Just saying hello, was curious on your opinions on the lastest occurences in the world.
America, post election and ‘super weather’, from an external view, they look to be holding firm, running everything as normal, although fuel rationing must be a shock to some.
Something else I’ve heard lately is this move of western manufacturers working on products for a high end Chinese market. Is this the shift, the balance tipping? Soon (well not soon) the cheap labour will be the US and parts of Europe?
I appreciate hearing your response, as radical and thought provoking as they are.
The US can’t change its ways. The mere concept to change expectations in the US is unthinkable. Consumer culture in the US is a very rigid metric and people will ruin their future chances on happiness in a blissful orgy of borrowing (or criminal activity) to get what they think they should have.
China is an economy that grows very fast. But even at 10% rates of growth it will be decades before the Chinese economy, consumer culture and such will be on par with even European nations such as Germany. As an export nation China is of considerable relevance. However this exports is mostly very based on low wages, paired with unsustainably high levels of pollution and “dumping”. China is effectively killing itself being a slave labour nation and that can’t last for very long. What’s worse, the engine that compels Chinese exports is also unsustainable because of a range of other factors. It must stutter and stall very soon for two reasons – (a) automation and (b) ever high fossil fuel prices.
And I won’t even start on dropping water levels and desertification. Climate change will be a bitch for continental China.
Automation will bring outsourced jobs back home to the US and Europe, soon. Period.
This is already happening in 2012 and by 2020 there will be little or not reason to manufacture goods and ship them all over the world. Automated systems and machines will go down in price at a meteoric rate and in the 2020s even attrition/slave unschooled labour will not be able to compete with automated labour and forms of advanced prototyping even at starvation levels. By that time this manufacturing will be domestic EU/US, period. Simple maths. China will lose the edge it currently enjoys very soon.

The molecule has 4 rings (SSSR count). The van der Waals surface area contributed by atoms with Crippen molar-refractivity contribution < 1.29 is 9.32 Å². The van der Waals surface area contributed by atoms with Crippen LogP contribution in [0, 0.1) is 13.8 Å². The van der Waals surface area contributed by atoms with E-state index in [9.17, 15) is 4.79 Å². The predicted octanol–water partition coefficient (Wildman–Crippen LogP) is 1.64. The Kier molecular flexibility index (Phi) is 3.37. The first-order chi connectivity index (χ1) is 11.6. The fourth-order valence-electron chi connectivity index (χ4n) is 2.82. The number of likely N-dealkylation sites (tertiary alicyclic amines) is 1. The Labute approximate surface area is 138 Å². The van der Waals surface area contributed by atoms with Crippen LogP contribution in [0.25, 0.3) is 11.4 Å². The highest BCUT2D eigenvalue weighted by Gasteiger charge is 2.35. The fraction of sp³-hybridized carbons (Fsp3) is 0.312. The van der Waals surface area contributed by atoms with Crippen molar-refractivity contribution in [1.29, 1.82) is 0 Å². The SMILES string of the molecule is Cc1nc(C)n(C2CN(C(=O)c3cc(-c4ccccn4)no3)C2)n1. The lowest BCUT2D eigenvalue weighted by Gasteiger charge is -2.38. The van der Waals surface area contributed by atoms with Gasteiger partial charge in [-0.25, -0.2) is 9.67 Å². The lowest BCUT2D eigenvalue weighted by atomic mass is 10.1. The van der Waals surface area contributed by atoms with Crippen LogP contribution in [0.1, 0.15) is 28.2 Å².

The end result is a study in precarious. Domestic Chinese markets are still diabolically corrupt. China is a circle jerk patchwork of little potentates not much dissimilar to Middle East tyrants, with large households of bureaucrats and lackeys. This is a new 21st century pyramid of “party mandarins” and it depends on massive pay-offs. Everyone in the Chinese food chain (and face it, it’s not dissimilar in Europe and the US these days, much as it was in Communist Russia) depends on pay offs and bribes, silver parachutes and golden hand shakes. Local potentate Chinese mandarins will revolt in many of hundreds ways if the money flow dries up. Think a country full of Chinese style fight club obstinacy, and you see a vision of a 1.3 billion people hyper-power collapse like a stack of mahjong stones stacked up all the way to the Chinese space station.
Without a steady flow of <75$ oil China is as thoroughly unsustainable as is the US and the EU, period. If we had an endless supply of cheap oil (and the exponential growth curves to go with it), we'd start cooking off the oceans by 2100. We are closing in on the end of large state entities on this planet and we will see the rise of an extremely corporatist end-game of Machiavelli, worldwide, where access to resources and energy trumps any political contrivances. In other words, China is no longer of strategic relevance - the emergent patchwork of coastal Chinese consumer nations will be of more relevance. Coastal Chine will be richer and more concentrated rim pacific power players than equivalent coastal regions in the US. Clearly the end result is completely unpredictable, but it will no doubt be very lateral, and it will be extremely energy-creation and technological and advancement-driven.
The lynch-pin that determines where China, Brazil, the US, Russia, Europe end up is how well they adjust to new forms of energy creation, period.
Oil will become an annoying afterthought by the mid 2020s and the only viable alternative is post-global, extremely constraint driven and excrutiatingly Machiavellian. The fluff in between these powers (Africa, middle east, far asia, middle america, fragmenistan, the PIIGS) will be wracked with convulsive resource wars, austerity, poverty, extremist politics and occasional cycles starvation.
Mix Greece with Iraq and Afghanistan and you get an idea of the next decades for 5+ billion humans worldwide.
The only viable energy resource I regard as anywhere near credible is solar. Others (wind, geo, thorium) will only regionally compete and mostly they won’t. Solar will start competing with established alternatives in the 2020s, but basicly solar means “turning complex infrastructure, enormous amounts of minerals and cables in to sporadic economic growth”. Think 1% growth rates at most, and only in the remaining post-industrial, highly militarized power blocks.
In other words, say bye bye to any expectations you have of established notions of consumerism, unless you are a 1%er.
And come 2020s those 1%ers will also be contending with stuff like Guillotines. Anywhere, China, Russia, US. The future doesn’t look bright to career freeloaders (at the top or at the bottom, pensioners, unemployed or rich idiots).